CHAPTER 78 Chemotherapy and Targeted Biologic Agents for Head and Neck Cancer
The otolaryngologist frequently cares for patients with head and neck cancer who will receive chemotherapy as a component of treatment. Often, these patients have locally advanced squamous cell cancer or metastatic disease not amenable to curative therapy with surgery or irradiation. Chemotherapy may be administered concomitantly with radiotherapy (concurrent therapy), before definitive radiotherapy or surgery (induction/neoadjuvant therapy) or as a single-modality treatment for patients with recurrent or metastatic disease not amenable for cure (palliative approach). Biologic agents targeted at specific molecular pathways involved in carcinogenesis (e.g., the epidermal growth factor receptor [EGFR] pathway) have been increasingly used in these settings as well. This chapter focuses on chemotherapy and targeted biologic therapy for squamous cell carcinoma of the head and neck (SCCHN).
Surgeons treating SCCHN should be familiar with (1) the basic principles of integrating systemic therapy as a component of combined-modality programs, (2) the design and results of the key clinical trials that support the use of chemotherapy and/or biologic agents in the concomitant, induction, and palliative therapy settings, and (3) promising experimental approaches of chemotherapy and targeted agents under study for the treatment of these tumors.
Before 1970, chemotherapy had a limited role in the management of squamous cell cancer of the head and neck in community practice and at academic centers. Part of the reason was the paucity of available drugs with documented antitumor activity for this disease. The only drug with clearly established activity, used worldwide, was the folic acid analogue methotrexate. Many other drugs have since been tested, although the assessment criteria used to define response years ago were not uniform. Hence, the reported response rates tended to be unreliable, representing an accumulation of observations of any degree of tumor regression. In contrast, during the past decade, more rigid criteria have been applied to the testing of potentially useful drugs. There are now clearly defined parameters for the objective evaluation of response and survival time as well as statistical guidelines for the design of clinical research trials to establish efficacy or to show improvement in comparison with standard therapies.
The serendipitous identification of the metal compound cisdiamine-dichloroplatinum (II) (cisplatin) as a potential anticancer agent by Rosenberg1 in 1968 spurred clinical research efforts to test new agents and to develop combination chemotherapy regimens for the palliative benefit of patients with locally recurrent and metastatic cancers. After highly active chemotherapy regimens were identified, drug therapy was incorporated into combined-modality approaches for treating the newly diagnosed patient. The objectives then changed, with more focus on increasing tumor eradication in order to improve survival time. It became clear that if administered as the initial treatment, chemotherapy could result in rapid regression of tumor in the majority of patients without substantially increasing the morbidity of subsequent surgery or irradiation. Moreover, in a proportion of patients with responding tumors, there is no histologic evidence of tumor in resected specimens. This observation led to consideration of altering standard surgical approaches to some primary tumors with the objective of organ preservation. In addition to investigational trials using chemotherapy before definitive local therapy, adjuvant radiation and chemotherapy administered after surgical resection and chemotherapy used as a radiosensitizer concomitant with radiotherapy have been under active study.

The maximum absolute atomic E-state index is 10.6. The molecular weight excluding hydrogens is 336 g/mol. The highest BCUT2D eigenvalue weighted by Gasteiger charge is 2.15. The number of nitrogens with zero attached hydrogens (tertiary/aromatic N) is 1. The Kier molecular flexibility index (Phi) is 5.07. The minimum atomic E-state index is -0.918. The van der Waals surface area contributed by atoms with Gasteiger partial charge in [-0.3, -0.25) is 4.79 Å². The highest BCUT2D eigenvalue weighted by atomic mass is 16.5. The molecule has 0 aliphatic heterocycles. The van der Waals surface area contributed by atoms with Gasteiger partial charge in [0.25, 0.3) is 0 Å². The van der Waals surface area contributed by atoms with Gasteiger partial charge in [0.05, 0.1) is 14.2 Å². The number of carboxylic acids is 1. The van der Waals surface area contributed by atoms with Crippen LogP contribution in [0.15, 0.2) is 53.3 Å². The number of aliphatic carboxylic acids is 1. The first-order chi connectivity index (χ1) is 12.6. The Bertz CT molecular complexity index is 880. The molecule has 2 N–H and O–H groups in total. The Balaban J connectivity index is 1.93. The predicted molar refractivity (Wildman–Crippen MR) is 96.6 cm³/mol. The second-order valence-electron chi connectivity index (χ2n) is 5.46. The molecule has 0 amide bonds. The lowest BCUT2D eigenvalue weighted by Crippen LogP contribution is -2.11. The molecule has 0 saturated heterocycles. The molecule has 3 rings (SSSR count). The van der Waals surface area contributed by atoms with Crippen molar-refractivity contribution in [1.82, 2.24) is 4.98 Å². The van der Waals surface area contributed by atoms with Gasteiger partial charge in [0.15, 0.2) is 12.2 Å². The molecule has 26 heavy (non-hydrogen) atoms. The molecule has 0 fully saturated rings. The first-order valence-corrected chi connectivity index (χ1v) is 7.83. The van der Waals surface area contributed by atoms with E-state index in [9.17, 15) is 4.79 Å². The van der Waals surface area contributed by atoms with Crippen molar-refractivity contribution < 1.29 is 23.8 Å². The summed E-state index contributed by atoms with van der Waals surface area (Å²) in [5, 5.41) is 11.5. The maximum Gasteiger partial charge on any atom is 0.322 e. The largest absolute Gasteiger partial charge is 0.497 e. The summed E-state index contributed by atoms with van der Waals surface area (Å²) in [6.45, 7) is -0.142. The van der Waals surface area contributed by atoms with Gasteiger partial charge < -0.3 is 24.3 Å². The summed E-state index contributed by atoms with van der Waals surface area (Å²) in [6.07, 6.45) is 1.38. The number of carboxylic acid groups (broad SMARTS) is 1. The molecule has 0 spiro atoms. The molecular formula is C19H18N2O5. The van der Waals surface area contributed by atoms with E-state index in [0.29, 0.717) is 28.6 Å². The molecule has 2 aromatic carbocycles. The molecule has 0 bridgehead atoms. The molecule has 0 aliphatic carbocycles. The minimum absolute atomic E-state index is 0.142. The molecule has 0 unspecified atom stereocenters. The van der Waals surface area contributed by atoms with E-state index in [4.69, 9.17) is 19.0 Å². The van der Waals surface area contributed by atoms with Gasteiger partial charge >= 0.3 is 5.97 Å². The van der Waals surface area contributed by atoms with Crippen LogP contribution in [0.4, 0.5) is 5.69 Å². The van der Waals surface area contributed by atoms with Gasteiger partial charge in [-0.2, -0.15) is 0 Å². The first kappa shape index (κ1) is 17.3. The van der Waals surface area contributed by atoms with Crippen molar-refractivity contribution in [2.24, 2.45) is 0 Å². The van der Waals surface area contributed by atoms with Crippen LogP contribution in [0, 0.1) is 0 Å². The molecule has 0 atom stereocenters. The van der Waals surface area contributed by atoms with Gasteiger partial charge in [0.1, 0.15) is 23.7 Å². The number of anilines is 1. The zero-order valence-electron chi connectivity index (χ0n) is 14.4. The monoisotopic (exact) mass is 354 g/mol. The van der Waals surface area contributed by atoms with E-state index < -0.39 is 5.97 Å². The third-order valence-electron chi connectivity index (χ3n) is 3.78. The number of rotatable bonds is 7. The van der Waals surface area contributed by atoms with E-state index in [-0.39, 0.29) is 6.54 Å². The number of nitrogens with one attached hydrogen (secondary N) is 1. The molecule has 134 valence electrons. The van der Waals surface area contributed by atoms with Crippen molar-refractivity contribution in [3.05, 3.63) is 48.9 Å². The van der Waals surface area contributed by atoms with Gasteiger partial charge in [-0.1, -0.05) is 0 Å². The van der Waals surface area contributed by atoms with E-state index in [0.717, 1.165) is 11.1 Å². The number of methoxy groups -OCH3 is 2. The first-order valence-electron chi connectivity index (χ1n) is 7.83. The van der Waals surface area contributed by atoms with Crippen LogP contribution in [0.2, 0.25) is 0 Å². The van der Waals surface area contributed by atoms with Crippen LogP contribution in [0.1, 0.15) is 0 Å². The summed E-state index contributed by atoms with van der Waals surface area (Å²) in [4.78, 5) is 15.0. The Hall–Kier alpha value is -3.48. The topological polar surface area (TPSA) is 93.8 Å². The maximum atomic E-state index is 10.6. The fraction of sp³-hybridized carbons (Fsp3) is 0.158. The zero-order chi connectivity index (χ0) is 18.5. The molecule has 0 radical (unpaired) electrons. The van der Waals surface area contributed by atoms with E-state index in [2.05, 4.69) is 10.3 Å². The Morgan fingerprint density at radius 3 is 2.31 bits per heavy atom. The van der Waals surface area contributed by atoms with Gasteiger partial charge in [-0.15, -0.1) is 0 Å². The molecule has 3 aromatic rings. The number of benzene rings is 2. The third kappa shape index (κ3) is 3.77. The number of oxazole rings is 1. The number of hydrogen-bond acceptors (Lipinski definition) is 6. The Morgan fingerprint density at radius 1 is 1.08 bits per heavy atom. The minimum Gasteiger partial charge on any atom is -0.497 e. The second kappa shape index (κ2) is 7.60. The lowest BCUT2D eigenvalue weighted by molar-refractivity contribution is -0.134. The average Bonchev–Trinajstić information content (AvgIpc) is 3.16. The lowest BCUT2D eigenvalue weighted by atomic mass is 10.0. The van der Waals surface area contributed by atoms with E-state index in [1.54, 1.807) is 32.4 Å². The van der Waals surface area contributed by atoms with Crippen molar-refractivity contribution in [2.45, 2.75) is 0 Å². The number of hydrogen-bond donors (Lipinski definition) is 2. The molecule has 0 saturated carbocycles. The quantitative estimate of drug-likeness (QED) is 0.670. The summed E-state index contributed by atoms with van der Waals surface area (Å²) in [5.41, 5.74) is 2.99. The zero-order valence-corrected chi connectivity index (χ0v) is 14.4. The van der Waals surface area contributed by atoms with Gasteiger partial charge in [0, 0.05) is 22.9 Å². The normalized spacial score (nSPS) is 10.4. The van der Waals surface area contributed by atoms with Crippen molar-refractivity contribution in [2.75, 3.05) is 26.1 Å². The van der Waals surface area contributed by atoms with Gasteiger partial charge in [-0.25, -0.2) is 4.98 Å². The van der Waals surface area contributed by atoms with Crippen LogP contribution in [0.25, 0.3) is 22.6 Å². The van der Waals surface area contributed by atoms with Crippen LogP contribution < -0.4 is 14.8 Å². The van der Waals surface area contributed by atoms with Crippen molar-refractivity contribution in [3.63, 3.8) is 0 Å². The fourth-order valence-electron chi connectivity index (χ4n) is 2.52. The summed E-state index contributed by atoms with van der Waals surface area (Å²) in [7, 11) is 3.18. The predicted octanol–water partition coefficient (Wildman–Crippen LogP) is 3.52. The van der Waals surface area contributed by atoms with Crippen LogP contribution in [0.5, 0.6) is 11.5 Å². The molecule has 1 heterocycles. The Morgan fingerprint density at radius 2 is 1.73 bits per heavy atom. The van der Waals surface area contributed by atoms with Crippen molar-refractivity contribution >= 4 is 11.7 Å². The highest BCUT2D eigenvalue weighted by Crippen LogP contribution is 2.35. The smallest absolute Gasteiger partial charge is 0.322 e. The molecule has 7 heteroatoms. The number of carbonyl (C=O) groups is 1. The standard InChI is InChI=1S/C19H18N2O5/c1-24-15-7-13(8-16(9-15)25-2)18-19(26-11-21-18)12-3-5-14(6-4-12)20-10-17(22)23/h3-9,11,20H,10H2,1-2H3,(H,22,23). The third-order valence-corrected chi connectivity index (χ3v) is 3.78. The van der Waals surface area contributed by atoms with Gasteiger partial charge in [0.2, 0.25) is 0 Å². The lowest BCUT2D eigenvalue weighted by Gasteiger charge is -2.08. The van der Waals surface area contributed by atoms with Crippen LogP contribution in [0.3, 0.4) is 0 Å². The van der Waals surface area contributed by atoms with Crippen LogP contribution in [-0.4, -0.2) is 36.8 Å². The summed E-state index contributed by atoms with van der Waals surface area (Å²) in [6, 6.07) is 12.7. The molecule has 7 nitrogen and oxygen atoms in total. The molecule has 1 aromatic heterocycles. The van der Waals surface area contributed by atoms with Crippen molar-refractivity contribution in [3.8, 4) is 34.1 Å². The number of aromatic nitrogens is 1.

A new class of drugs (i.e., targeted biologic agents or molecular targeted agents) has become available for the treatment of cancer. These compounds have a distinct mechanism of action, blocking specific molecular pathways key to the carcinogenic process. As a result, molecularly targeted drugs exhibit antiproliferative, proapoptotic, antiangiogenic and chemotherapy/radiotherapy-sensitizing properties that contribute to antineoplastic effects. Adverse events associated with these drugs are very distinct from the classic side effects observed with cytotoxic agents and are largely determined by the target pathway inhibited. Bonner and colleagues2 demonstrated that cetuximab (a biologic agent targeted at EGFR), given concomitantly with radiotherapy, improves survival of patients with head and neck cancer, with no increased incidence of severe radiotherapy-induced side effects. This study can be accepted as proof of principle that biologic agents may become substantial therapeutic agents for this disease. Moreover, the report inaugurates an exciting era for both research and clinical management of SCCHN.